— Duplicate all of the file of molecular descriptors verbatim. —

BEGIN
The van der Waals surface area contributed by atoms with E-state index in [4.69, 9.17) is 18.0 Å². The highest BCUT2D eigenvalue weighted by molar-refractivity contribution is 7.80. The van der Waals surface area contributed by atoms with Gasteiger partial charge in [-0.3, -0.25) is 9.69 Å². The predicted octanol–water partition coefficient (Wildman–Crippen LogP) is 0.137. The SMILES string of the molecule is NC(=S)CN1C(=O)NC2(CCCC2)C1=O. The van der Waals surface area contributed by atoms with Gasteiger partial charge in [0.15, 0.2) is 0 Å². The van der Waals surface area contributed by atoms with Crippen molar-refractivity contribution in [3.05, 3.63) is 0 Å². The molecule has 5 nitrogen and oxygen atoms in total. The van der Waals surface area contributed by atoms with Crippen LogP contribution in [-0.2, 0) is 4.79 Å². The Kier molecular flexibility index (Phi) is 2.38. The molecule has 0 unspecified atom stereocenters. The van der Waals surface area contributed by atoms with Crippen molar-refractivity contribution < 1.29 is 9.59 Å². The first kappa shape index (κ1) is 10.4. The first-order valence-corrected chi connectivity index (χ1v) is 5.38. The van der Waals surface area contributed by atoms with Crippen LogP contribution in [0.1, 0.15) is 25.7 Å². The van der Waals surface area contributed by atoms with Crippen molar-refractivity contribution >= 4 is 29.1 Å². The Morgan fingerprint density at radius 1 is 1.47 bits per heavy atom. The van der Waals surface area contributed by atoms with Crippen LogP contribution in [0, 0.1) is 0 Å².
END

The van der Waals surface area contributed by atoms with E-state index in [4.69, 9.17) is 18.0 Å². The highest BCUT2D eigenvalue weighted by molar-refractivity contribution is 7.80. The van der Waals surface area contributed by atoms with Gasteiger partial charge in [-0.3, -0.25) is 9.69 Å². The predicted octanol–water partition coefficient (Wildman–Crippen LogP) is 0.137. The SMILES string of the molecule is NC(=S)CN1C(=O)NC2(CCCC2)C1=O. The van der Waals surface area contributed by atoms with Gasteiger partial charge in [0.15, 0.2) is 0 Å². The van der Waals surface area contributed by atoms with Crippen molar-refractivity contribution in [3.05, 3.63) is 0 Å². The molecule has 5 nitrogen and oxygen atoms in total. The van der Waals surface area contributed by atoms with Crippen LogP contribution in [-0.2, 0) is 4.79 Å². The Kier molecular flexibility index (Phi) is 2.38. The molecule has 0 unspecified atom stereocenters. The van der Waals surface area contributed by atoms with Crippen molar-refractivity contribution < 1.29 is 9.59 Å². The first kappa shape index (κ1) is 10.4. The first-order valence-corrected chi connectivity index (χ1v) is 5.38. The van der Waals surface area contributed by atoms with Crippen LogP contribution in [0.1, 0.15) is 25.7 Å². The van der Waals surface area contributed by atoms with Crippen molar-refractivity contribution >= 4 is 29.1 Å². The Morgan fingerprint density at radius 1 is 1.47 bits per heavy atom. The van der Waals surface area contributed by atoms with Crippen LogP contribution in [0, 0.1) is 0 Å².